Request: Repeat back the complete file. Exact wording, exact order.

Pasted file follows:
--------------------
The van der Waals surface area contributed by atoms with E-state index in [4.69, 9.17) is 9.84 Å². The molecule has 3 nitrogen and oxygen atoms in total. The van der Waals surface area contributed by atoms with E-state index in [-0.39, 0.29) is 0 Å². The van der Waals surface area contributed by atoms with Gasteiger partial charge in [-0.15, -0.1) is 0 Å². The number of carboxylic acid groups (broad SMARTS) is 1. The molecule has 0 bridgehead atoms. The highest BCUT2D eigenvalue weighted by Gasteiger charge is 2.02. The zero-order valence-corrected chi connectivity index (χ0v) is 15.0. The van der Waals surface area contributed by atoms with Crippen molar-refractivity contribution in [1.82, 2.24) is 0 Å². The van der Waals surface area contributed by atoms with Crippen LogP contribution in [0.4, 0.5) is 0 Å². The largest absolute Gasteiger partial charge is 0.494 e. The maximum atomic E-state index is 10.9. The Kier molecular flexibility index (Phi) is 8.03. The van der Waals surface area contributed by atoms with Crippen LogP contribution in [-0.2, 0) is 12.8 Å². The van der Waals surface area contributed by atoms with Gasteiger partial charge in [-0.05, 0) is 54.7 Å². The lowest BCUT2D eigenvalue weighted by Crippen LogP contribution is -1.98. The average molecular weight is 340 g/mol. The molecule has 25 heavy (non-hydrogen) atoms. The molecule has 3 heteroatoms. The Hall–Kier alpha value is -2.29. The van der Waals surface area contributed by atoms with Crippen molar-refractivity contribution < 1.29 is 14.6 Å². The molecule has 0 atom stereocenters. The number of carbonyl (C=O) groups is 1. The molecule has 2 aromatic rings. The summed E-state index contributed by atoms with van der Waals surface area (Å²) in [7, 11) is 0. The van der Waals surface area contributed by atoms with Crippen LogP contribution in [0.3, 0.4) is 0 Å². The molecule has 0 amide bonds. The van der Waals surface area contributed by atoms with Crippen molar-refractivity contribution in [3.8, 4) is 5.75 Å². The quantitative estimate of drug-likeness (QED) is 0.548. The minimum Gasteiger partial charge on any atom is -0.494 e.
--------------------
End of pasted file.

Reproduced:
The van der Waals surface area contributed by atoms with E-state index in [4.69, 9.17) is 9.84 Å². The molecule has 3 nitrogen and oxygen atoms in total. The van der Waals surface area contributed by atoms with E-state index in [-0.39, 0.29) is 0 Å². The van der Waals surface area contributed by atoms with Gasteiger partial charge in [-0.15, -0.1) is 0 Å². The number of carboxylic acid groups (broad SMARTS) is 1. The molecule has 0 bridgehead atoms. The highest BCUT2D eigenvalue weighted by Gasteiger charge is 2.02. The zero-order valence-corrected chi connectivity index (χ0v) is 15.0. The van der Waals surface area contributed by atoms with Crippen molar-refractivity contribution in [1.82, 2.24) is 0 Å². The van der Waals surface area contributed by atoms with Crippen LogP contribution in [0.4, 0.5) is 0 Å². The largest absolute Gasteiger partial charge is 0.494 e. The maximum atomic E-state index is 10.9. The Kier molecular flexibility index (Phi) is 8.03. The van der Waals surface area contributed by atoms with Crippen LogP contribution in [-0.2, 0) is 12.8 Å². The van der Waals surface area contributed by atoms with Gasteiger partial charge in [-0.05, 0) is 54.7 Å². The lowest BCUT2D eigenvalue weighted by Crippen LogP contribution is -1.98. The average molecular weight is 340 g/mol. The molecule has 25 heavy (non-hydrogen) atoms. The molecule has 3 heteroatoms. The Hall–Kier alpha value is -2.29. The van der Waals surface area contributed by atoms with Crippen molar-refractivity contribution < 1.29 is 14.6 Å². The molecule has 0 atom stereocenters. The number of carbonyl (C=O) groups is 1. The molecule has 2 aromatic rings. The summed E-state index contributed by atoms with van der Waals surface area (Å²) in [7, 11) is 0. The van der Waals surface area contributed by atoms with Crippen LogP contribution in [0.3, 0.4) is 0 Å². The molecule has 0 amide bonds. The van der Waals surface area contributed by atoms with Crippen molar-refractivity contribution in [3.8, 4) is 5.75 Å². The quantitative estimate of drug-likeness (QED) is 0.548. The minimum Gasteiger partial charge on any atom is -0.494 e.